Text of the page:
They believe they belong to a global ummah, when in truth there is no such thing: Muslims in different parts of the world have very different cultures and values. But such pluralism militates against their Islamic identity, and so they often castigate Muslims who become steeped in localised mores.
Identity demands uniqueness, and thus those in search of identity turn towards an ever-narrowing interpretation of what Islam is and what it means to be a Muslim. They even reinvent history to suit their needs—believing in a “golden age” of the reign of the first four caliphs of Islam, even though political degeneration had already set in by then.
Some take their need for identity even further—when they see that the world is not like them, they go on a Quixotic charge to make it so by force. In doing so, they find solace in Quranic verses that called on Muslims to fight. But their ignorance prevents them from realising that these verses were only meant for a time when a small Muslim community faced the threat of obliteration. It also blinkers from their view verses that prohibit compulsion in religion, and allow people to interpret their faith in their own ways.
Most conveniently, being a Muslim means they can blame all their troubles on discrimination. To be sure, Muslims face all kinds of persecution around the world. But so do many other communities—be they religious, sectarian, racial, regional, classist, casteist, ideological or gender-based. Indeed, Muslims discriminate against non-Muslim and even Muslim communities for sectarian or racial reasons. But the sense of victimhood they develop as part of their Islamic identity obviates the need for self-criticism—which is always a difficult thing to do.
Not all who adopt the Islamic identity, as opposed to the Islamic faith, are second generation migrants. In the age of globalisation, you may never leave your home town and still be forced to ask: Where, or to what, do I belong?
To be sure, different people adopt their Islamic identity in differing degrees. Mohammad did manage to join the British police, but was recently laid off and is now planning to take the authorities to court for “religious discrimination” (which may well have been the case). The global ummah also features regularly in his talks, but he remains steeped in “British/Western” ways—drinking as much as in his college days and surviving on fast food. He has grown no beard and does not push anyone to be a Muslim.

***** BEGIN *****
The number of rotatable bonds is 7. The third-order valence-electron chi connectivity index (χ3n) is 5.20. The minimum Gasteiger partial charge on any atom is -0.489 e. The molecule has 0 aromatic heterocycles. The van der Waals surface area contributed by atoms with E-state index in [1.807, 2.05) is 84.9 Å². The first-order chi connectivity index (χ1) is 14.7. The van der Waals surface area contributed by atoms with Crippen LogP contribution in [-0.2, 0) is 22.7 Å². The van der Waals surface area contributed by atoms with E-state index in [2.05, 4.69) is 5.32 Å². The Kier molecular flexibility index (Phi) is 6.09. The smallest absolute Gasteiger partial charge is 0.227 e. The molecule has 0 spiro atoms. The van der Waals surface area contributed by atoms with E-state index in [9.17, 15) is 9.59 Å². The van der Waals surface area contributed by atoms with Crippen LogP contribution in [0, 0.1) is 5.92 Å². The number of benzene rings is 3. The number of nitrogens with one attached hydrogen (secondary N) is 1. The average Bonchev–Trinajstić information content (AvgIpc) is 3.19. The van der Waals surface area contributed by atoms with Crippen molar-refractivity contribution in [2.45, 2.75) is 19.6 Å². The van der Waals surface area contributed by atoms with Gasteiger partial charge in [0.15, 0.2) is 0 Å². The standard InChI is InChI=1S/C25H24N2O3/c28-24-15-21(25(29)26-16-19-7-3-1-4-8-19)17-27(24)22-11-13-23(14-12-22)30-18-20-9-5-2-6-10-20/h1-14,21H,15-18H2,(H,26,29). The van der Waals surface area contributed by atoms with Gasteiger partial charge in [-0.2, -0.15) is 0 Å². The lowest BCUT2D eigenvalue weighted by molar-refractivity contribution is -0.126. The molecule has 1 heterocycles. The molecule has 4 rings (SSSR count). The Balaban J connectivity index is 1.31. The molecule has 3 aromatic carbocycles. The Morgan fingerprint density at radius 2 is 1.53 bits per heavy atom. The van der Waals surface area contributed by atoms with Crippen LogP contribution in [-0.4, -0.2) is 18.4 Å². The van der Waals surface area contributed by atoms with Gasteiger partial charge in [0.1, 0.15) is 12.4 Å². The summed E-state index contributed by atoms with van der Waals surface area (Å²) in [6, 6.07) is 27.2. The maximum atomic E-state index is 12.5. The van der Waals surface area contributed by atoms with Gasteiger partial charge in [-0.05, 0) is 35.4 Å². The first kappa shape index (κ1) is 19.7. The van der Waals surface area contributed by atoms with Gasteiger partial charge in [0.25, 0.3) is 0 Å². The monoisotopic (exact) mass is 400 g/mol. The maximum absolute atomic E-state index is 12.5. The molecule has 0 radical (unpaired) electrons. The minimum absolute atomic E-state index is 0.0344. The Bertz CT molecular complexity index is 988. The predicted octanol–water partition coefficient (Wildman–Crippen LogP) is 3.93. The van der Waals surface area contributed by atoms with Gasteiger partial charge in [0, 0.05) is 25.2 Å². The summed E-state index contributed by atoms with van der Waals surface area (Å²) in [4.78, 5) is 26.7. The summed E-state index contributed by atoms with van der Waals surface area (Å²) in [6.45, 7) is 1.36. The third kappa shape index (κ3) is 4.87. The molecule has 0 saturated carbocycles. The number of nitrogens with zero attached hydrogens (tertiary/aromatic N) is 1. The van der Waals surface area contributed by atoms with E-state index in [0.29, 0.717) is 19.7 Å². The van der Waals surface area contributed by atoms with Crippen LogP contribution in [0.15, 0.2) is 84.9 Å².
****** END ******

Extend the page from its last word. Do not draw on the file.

But a number of other Mohammads end up viewing everything in black and white, as Islamic and anti-Islamic. This grand narrative informs their understanding of all that happens in the world: from global events such as invasions of Afghanistan, Iraq and Libya, to personal matters such as not getting a promotion in office. Growing Islamophobia makes such a view of the world appear all the more genuine. The narrative pushes them towards fundamentalism, and in extreme cases, towards terrorism.
Globalisation has posed questions of culture and identity to everyone. Europe is living in fear of turning into “Eurabia”, while Arabs are afraid their children, being brought up by housemaids from Kerala, will speak Malayalam as their mother tongue. In such a world, there is no running away from the question: who am I? And there is no harm in the answer being: I am a Muslim. But Islam need not be just an illusory identity, it can be a liberating faith that helps people not just find their place in the world but be at peace with it as well.
Saif Shahin is a research scholar at the University of Texas at Austin.